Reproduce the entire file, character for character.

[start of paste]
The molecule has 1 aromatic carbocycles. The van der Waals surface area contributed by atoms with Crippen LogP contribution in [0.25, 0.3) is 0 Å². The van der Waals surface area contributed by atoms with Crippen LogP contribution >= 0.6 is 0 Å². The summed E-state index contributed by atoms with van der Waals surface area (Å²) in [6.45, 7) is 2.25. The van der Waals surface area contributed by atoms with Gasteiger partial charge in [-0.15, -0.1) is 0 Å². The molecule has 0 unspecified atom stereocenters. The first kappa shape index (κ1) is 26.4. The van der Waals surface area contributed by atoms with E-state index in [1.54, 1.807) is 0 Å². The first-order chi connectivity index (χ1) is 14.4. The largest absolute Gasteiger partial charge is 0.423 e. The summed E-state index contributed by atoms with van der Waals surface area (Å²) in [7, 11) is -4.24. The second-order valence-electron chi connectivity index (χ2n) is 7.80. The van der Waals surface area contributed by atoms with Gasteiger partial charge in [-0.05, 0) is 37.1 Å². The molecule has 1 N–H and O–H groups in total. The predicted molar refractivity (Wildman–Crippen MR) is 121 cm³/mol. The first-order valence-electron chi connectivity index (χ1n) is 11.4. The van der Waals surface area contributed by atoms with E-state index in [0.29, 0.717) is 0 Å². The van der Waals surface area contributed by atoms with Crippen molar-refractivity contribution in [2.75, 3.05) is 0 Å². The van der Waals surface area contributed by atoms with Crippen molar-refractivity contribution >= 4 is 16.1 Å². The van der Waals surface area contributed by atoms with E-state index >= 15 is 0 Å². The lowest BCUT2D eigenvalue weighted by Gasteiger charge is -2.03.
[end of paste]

The molecule has 1 aromatic carbocycles. The van der Waals surface area contributed by atoms with Crippen LogP contribution in [0.25, 0.3) is 0 Å². The van der Waals surface area contributed by atoms with Crippen LogP contribution >= 0.6 is 0 Å². The summed E-state index contributed by atoms with van der Waals surface area (Å²) in [6.45, 7) is 2.25. The van der Waals surface area contributed by atoms with Gasteiger partial charge in [-0.15, -0.1) is 0 Å². The molecule has 0 unspecified atom stereocenters. The first kappa shape index (κ1) is 26.4. The van der Waals surface area contributed by atoms with E-state index in [1.54, 1.807) is 0 Å². The first-order chi connectivity index (χ1) is 14.4. The largest absolute Gasteiger partial charge is 0.423 e. The summed E-state index contributed by atoms with van der Waals surface area (Å²) in [7, 11) is -4.24. The second-order valence-electron chi connectivity index (χ2n) is 7.80. The van der Waals surface area contributed by atoms with Gasteiger partial charge in [-0.05, 0) is 37.1 Å². The molecule has 1 N–H and O–H groups in total. The predicted molar refractivity (Wildman–Crippen MR) is 121 cm³/mol. The first-order valence-electron chi connectivity index (χ1n) is 11.4. The van der Waals surface area contributed by atoms with E-state index in [0.29, 0.717) is 0 Å². The van der Waals surface area contributed by atoms with Crippen molar-refractivity contribution in [2.75, 3.05) is 0 Å². The van der Waals surface area contributed by atoms with Crippen molar-refractivity contribution >= 4 is 16.1 Å². The van der Waals surface area contributed by atoms with E-state index >= 15 is 0 Å². The lowest BCUT2D eigenvalue weighted by Gasteiger charge is -2.03.